Friday, 14 August 2009

Forgotten Book - The Lucky Policeman


Although I didn’t contribute to Patti Abbott’s series of Forgotten Books when I was sailing in the Med last Friday, I was busy at the time sitting in the sun and devouring a minor classic of the past which deserves to be highlighted this week.

Rupert Penny is a British writer who flourished briefly just before, and at the start of, the Second World War. He wrote convoluted puzzle stories in the best traditions of classic Golden Age detective fiction – and then he disappeared from sight (at least as a crime writer – a lover of flowers as well as ciphers and puzzles, he spent time working in Bletchley and he later became a doyen of the British Iris Society.)

Penny’s books were published in the UK by Collins Crime Club, but have become very scarce and expensive. Happily, that excellent publisher Ramble House has brought out several of his books, and supplied my copy of The Lucky Policeman. Suffice to say that it is the most enjoyable Penny novel I have read so far.

The set-up is excellent. An American shrink, Hilary Peake, has come to England and set up a private asylum (oddly, to my mind, it only has two patients, one of whom plays no effective part in the mystery, rather dashing one of my own theories about the puzzle.) When Simon Selby escapes from his quarters and disappears, we are presented with a variant on the ‘locked room’ concept, but matters take a more serious turn when a series of murders take place in the New Forest nearby. The local police are duly baffled, and send for Penny’s regular detective, the likeable Inspector Beale. Beale, as usual (although inexplicably) is accompanied by his pal and personal Watson, Tony Purdon, though Tony doesn’t play much of a part in the story.

There is a direct challenge to the reader to guess what has happened – shades of Ellery Queen and C.Daly King. I confess that I fell for Penny’s red herrings and got the solution wrong .The explanation for the mystery is cunning, if inevitably far-fetched and all in all this was wonderful holiday reading. Ramble House deserve heartfelt congratulations for making this lost classic available to modern puzzle fans at a very reasonable price.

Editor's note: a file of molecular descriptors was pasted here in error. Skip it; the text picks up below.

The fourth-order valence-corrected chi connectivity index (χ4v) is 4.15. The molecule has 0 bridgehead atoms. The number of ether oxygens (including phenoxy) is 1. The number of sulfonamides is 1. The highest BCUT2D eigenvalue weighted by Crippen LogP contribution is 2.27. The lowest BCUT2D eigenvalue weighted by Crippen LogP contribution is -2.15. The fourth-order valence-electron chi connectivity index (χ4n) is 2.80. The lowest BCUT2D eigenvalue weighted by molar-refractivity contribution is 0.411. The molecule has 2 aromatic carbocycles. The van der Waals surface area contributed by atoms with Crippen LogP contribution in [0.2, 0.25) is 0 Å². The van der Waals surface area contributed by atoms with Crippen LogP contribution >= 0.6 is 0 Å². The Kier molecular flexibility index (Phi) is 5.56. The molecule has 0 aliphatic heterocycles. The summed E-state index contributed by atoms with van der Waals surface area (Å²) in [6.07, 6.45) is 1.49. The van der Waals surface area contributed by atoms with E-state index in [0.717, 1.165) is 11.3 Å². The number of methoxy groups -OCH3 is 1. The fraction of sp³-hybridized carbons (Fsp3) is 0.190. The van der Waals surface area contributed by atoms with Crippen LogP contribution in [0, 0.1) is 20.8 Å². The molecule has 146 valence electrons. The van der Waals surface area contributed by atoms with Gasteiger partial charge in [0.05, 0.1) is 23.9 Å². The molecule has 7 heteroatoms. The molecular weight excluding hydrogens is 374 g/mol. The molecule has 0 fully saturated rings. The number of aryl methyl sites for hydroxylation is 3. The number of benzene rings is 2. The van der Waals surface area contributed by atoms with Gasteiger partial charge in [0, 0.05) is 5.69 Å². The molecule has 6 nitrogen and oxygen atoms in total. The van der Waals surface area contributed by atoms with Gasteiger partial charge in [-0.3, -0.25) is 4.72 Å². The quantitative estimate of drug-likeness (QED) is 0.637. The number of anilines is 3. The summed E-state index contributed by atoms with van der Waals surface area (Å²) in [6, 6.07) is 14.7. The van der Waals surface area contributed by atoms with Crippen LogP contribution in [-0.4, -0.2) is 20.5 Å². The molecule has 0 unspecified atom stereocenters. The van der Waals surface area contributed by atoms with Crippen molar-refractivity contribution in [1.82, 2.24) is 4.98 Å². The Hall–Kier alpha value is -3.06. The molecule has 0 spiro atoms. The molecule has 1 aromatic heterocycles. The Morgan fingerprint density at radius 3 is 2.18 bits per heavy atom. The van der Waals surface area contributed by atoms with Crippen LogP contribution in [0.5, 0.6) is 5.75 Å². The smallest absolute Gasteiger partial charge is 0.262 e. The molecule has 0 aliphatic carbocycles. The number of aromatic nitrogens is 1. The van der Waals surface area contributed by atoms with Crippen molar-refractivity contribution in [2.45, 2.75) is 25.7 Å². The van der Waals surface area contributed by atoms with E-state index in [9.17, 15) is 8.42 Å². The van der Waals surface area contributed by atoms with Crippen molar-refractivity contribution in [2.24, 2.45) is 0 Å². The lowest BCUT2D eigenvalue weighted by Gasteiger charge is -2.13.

12 comments:

Table Talk said...

Penny I've heard of, although never read, but Ramble House is new to me and I'm off to look at their catalogue now. Please don't tell my bank manager!

Elizabeth Spann Craig said...

This sounds like a winner. Did the red herrings carry on too long (did you feel tricked?) or were they just carefully woven into the plot and you thought you were picking up on a clue?

Elizabeth
Mystery Writing is Murder

R. T. said...

Thank you for including the Rupert Penny title, which I shall now have to find and read. As much as anyone else, you are responsible for adding to my increasingly unmanageable "must read" book pile. In Penny's case, he may have to move to the front of the line based on your comments and recommendation.

Martin Edwards said...

Table Talk - one consolation is that the new editions are a lot cheaper than the originals!
Elizabeth - I felt Penny did a clever job. The solution was a bit far-fetched, but he carried it off well.
R.T. - yep, I'm a bad influence! If you like classic puzzle mysteries, then you will like Penny, I think.

vegetableduck said...

I think Penny relates a bit more to Ellery Queen and John Dickson Carr, in that he emphasizes the artificial, playful, "game" aspects of detection and seems less self-serious than the humdrums. He seems "American" in that sense to me. It's odd to me that he wasn't originally printed in the US.